Is this what Catholics really believe?

There’s a Catholic I’m Facebook friends with. He’s extremely uncharitable with Protestants to the point it gets annoying. I’m a devout Catholic and am fully obedient to Holy Mother Church, but this doesn’t sound right.

“…Robert also corrects the common misunderstanding that Jesus paid the full legal payment for our sins on the Cross; He did not. Jesus paid for the way or the opportunity for reconciliation with God the Father. After all, if Jesus paid the full legal payment for our sins, no one would ever go to Hell, since payment for sins cannot be paid for a second time if it was truly paid for the first time.”

He has also said at some other point that we merit Heaven and “earn” salvation through good works and that Jesus’ role is opening the gates of Heaven only.

vatican.va/archive/ENG0015/__P1O.HTM

vatican.va/holy_father/benedict_xvi/audiences/2006/documents/hf_ben-xvi_aud_20061108_en.html

vatican.va/holy_father/benedict_xvi/audiences/2008/documents/hf_ben-xvi_aud_20081119_en.html

vatican.va/holy_father/benedict_xvi/audiences/2008/documents/hf_ben-xvi_aud_20081126_en.html

He’s right and not right at the same time. His meaning is somewhat correct, but he has worded it entirely incorrectly…

He is wrong. He is confusing different things. Redemption and salvation it seems. Jesus paid the full price and His sacrifice was sufficient and He fully redeemed mankind. However, that doesn’t mean that everybody is saved - we still have to reach out to God, accept Christ as Lord, obey His commands, and then we can be saved. When someone goes to Hell it doesn’t mean the sacrifice of Christ was insufficient, it just means that person didn’t accept Christs sacrifice - he was redeemed but didn’t want to be saved.

Even I can’t word it precisely, but your friend is wrong. Though, I am hardly an expert so take this post knowing that perhaps it is I who is wrong.

He misrepresents the teaching in some aspects.

He seems to take the Protestant theological view and then formulate the opposite as that which comprises Catholic theology. This happens a lot in those who fail to study or fail to fathom Catholic teachings. Protestant theology has the Merits of Jesus applied as a covering whereas Catholic theology correctly applies the Merits of Jesus to the entire economy of salvation, for which we accept via grace leading to our inner holiness ontologically. Where we “fill up those things that are wanting of the sufferings of Christ, in my (our) flesh, for His Body, which is the Church” is in the work we do for God, our mortifications, our prayers, our denying our human nature for the moral divine nature, and in giving our prayers for others that they may be given the prevenient grace to accept further grace and sanctification. There is no merit in the cheap application of “the opposite of what they say must be the truth”. There is merit, though, in the correcting of those in error.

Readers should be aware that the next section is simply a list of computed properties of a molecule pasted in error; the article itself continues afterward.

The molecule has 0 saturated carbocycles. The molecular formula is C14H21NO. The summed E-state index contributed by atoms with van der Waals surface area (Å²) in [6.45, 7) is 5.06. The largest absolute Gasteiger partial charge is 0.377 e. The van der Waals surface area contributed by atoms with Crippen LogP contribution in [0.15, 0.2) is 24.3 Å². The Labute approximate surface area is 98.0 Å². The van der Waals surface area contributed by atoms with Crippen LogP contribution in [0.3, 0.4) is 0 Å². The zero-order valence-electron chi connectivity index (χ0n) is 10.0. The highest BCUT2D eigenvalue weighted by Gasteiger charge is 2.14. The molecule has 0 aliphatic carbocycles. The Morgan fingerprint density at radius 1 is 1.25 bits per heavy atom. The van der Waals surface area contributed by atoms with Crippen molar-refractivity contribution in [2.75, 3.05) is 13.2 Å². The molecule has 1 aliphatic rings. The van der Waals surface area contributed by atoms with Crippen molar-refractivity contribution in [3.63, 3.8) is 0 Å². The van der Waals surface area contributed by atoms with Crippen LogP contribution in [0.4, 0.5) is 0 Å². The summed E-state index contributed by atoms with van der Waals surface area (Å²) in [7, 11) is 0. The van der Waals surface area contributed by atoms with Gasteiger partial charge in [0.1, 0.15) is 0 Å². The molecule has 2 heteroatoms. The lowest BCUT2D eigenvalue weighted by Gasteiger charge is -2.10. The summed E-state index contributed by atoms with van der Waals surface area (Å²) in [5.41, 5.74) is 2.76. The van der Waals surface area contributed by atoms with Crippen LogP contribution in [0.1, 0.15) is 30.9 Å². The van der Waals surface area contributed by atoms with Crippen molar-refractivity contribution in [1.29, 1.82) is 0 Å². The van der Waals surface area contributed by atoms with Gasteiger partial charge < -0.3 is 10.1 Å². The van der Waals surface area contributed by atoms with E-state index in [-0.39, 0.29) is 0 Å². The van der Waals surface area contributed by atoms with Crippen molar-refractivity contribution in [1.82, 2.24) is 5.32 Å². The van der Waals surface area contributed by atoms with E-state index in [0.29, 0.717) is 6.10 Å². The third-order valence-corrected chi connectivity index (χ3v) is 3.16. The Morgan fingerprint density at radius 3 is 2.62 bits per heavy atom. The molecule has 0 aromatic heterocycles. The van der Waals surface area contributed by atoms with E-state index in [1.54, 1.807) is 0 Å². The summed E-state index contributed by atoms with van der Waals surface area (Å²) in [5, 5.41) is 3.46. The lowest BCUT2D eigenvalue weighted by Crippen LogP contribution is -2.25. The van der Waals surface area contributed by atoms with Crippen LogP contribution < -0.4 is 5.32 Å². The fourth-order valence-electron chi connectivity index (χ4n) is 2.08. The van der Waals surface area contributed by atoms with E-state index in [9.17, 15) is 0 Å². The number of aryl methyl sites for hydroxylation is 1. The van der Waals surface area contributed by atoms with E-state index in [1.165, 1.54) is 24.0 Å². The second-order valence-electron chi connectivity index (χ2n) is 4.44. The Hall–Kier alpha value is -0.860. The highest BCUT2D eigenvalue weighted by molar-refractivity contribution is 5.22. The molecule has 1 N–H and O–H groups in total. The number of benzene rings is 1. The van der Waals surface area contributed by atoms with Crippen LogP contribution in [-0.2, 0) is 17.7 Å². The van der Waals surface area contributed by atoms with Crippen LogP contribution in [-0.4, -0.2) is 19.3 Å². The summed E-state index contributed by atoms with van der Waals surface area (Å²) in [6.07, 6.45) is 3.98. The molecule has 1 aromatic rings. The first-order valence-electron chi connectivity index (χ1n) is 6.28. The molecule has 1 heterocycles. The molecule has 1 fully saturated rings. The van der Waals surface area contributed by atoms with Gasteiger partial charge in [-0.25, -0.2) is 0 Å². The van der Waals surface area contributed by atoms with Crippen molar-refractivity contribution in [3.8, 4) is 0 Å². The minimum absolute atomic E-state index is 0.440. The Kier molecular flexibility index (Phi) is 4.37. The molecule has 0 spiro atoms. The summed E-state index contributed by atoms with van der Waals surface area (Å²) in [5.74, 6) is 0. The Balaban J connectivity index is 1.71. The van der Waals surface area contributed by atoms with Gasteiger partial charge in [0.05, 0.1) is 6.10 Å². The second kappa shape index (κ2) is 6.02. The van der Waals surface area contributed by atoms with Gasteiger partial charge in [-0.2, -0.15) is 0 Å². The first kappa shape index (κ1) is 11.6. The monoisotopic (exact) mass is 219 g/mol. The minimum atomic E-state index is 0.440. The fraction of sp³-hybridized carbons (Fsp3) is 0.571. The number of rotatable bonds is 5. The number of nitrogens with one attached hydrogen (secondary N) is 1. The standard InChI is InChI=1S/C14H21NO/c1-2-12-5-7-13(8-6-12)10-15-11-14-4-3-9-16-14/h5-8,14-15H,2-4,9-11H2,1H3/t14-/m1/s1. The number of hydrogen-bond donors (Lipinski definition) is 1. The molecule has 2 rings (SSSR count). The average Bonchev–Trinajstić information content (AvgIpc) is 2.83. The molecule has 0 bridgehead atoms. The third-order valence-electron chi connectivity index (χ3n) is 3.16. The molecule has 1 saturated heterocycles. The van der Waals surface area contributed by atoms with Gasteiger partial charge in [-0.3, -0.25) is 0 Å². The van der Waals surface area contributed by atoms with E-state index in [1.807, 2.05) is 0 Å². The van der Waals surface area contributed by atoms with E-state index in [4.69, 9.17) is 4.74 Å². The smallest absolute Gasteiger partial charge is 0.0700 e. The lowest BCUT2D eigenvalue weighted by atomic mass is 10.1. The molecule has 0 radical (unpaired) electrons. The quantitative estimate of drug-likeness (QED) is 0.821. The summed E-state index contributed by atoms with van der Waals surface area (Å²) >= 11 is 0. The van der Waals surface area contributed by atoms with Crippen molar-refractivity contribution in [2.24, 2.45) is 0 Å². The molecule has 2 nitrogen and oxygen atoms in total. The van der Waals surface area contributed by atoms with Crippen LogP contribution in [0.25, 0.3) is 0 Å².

Through our own works, we can never merit heaven. Were that possible, the redemptive death of Jesus Christ would not be necessary. We are saved by grace. This grace is not a cheap grace, however, that merely needs our intellectual assent. If we truly accept Jesus Christ as Lord and Savior, it will show in our lives, in the works that we do in His name. As St. James says, “Without works, our faith is dead.” It is faith in Jesus Christ that underlies our works.

Pelagianism is the heresy that we can earn salvation through works. As notedabove, the prevenient grace of God is a necessary. Nonetheless, we are called to cooperate with that grace. Not hard, but often mucked up.

From Catholic Encyclopedia: Merit

In the theological sense, a supernatural merit can only be a salutary act (actus salutaris), to which God in consequence of his infallible promise owes a supernatural reward, consisting ultimately in eternal life, which is the beatific vision in heaven. As the main purpose of this article is to vindicate the Catholic doctrine of the meritoriousness of good works, the subject is treated under the four following heads:

I. Nature of Merit;
II. Existence of Merit;
III. Conditions of Merit, and
IV. Objects of Merit.
DISCLAIMER: The views and opinions expressed in these forums do not necessarily reflect those of Catholic Answers. For official apologetics resources please visit www.catholic.com.